Josiah and Buck looked at each other again, and Buck read his own emotion in Josiah's eyes: dread. After a few moments, Josiah said. "You recall what h - "

"I know the bartender said Chris was drunk," JD interrupted, his youthful voice full of certainty, "But there was something funny about it, I mean, he didn't even know who I was. And he looked at me like...well, like I was his worst enemy or something. I thought maybe I'd go get one of you guys to help me out, and I almost went, but then Chris tripped over something and I thought he was going to hurt himself. I put my hand on his shoulder and he just - " JD broke off a third time, shrugged with one shoulder and said in a much smaller voice. "- snapped."

Josiah sighed, looked down at his hands. Buck felt some of that old rage returning, the fury that made him want to find Chris and break him in half. He swallowed it down, pushed at it until it was just a flat, painful space in his gut, and held it there. Chris he would deal with later. JD needed him now.

Josiah patted JD's bound arm and said reassuringly, "Sorry you had to go through that, son. You've given us a scare, and that's a fact."

JD looked up at him, puzzled. "Well - don't you guys think we should go find Chris? I mean, he's out there looking for the person who attacked me, and it was him! He's - I don't know, maybe somebody put something in his drink, or you know, I've heard of some drugs they have out here? They make you crazy, maybe that's it."

More traded looks, a bit more uneasy this time. Buck edged closer to his young friend. "JD, you don't remember Chris bein' drunk when he hit you?"

JD cocked his head and gave Buck an exasperated look. "Well, Buck, I ain't stupid! Yes, he was drunk, but just bein' drunk don't make a man attack his friends! It had to be more than that, right? I mean, look at me, Chris wouldn't have beaten me up like this if he knew who I was - I mean, he broke my collarbone! Look at these bruises I got on my arm! I can't walk, for pete's sake! Chris wouldn't do things like this to a friend of his, unless he was under some kind of drug, or something. Right?"

Buck looked down, then back up at those hazel eyes fixed on Buck, so sure of Chris' invincibility. Even in the face of unflinching memory. Against all evidence, all reason. Even then, Chris was still blameless. Remarkable.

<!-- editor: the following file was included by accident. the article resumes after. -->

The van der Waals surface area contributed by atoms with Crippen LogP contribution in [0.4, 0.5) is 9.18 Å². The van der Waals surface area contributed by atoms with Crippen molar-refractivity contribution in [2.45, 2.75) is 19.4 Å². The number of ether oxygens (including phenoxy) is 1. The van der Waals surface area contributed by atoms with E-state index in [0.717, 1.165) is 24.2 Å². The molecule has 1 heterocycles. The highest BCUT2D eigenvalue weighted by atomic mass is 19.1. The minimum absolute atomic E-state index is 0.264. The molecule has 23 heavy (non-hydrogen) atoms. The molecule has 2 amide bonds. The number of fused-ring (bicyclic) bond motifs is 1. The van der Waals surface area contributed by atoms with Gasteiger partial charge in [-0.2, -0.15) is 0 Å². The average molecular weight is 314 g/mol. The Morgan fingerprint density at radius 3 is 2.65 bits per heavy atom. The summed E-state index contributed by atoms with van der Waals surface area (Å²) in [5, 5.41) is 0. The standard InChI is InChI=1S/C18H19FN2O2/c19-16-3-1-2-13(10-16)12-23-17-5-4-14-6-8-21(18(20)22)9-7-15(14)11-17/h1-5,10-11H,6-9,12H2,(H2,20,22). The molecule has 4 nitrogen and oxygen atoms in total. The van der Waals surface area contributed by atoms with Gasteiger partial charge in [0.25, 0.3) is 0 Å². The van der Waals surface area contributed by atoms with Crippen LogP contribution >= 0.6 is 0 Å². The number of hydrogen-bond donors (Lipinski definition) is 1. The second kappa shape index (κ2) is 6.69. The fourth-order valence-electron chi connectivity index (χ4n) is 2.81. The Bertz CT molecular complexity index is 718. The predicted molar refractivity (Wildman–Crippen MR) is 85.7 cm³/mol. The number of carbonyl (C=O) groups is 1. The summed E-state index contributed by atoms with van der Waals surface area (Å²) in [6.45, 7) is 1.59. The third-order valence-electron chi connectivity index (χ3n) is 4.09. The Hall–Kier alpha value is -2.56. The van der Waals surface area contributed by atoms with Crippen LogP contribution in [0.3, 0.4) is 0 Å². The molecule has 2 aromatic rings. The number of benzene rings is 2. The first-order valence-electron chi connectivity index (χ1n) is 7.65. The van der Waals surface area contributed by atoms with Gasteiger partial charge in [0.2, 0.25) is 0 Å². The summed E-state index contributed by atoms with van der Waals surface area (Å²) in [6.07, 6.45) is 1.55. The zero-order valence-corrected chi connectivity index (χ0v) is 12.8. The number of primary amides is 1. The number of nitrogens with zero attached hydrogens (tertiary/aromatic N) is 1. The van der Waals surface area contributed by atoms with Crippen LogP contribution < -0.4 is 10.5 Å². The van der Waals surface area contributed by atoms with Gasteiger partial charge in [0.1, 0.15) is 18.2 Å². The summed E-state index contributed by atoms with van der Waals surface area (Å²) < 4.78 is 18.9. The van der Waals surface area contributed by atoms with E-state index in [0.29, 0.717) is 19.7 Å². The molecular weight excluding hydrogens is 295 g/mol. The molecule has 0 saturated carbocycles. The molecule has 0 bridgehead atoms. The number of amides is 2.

But Buck didn't answer JD's question, so the youth turned away from him, to Josiah. "Right, Josiah?"

JD gave Josiah a pleading look, and Josiah paused, looked away so he wouldn't have to deal with that stubborn hope that was looking to him for a reassurance he couldn't give.

When Josiah didn't answer right away, JD's face fell a little bit, and his eyes darted between them nervously as he said, "Did something else happen? Something I haven't remembered yet?"

Buck looked up. "JD - "

"Dammit, Buck!" JD pounded a fist into the covers, his expression rapidly shifting to one of angry frustration. "I'm sick of everybody treating me like a child. I may be - I may be beat up, but I ain't a baby. And I wanna know."

Buck sighed. Josiah ran one hand across his chin.

JD's face turned white. "Is Chris dead?"

Josiah's hand dropped quickly. "No, JD. No, he's - "

"Then what is it?" JD started to shake again, this time in impotent fury. "There's something you don't want to tell me, something about Chris? About me?" He looked at Buck, angry, insulted, imploring, his hazel eyes flashing as he spoke. "I wanna know, Buck. What is it?"

Buck looked down at his hands, folded in front of him. But he didn't know what to say.


Josiah's voice was soft as down as he spoke, and in an instant JD was staring at him with huge, questioning eyes.

"Chris knew." Josiah's eyes were steady, locked into the youth's as he talked in the quietest tone. "Not when it happened, but after. He came to me, right before he left. He was drunk, he told me so. Just drunk."

JD's eyes went wide, then back down again, and he shook his head defiantly, that black hair once more flopping into his eyes. "No, that can't be it. He - he..."

"He was very sorry," Josiah continued, praying for strength all the time. "He thought you were his enemies, people he's fought against, like Fowler and that warden in the prison. He didn't realize it was you till it was over."

JD's eyes studied the coverlet, his eyebrows together in wracked confusion. "Well, then he - he still didn't - did he get me to Nathan's?"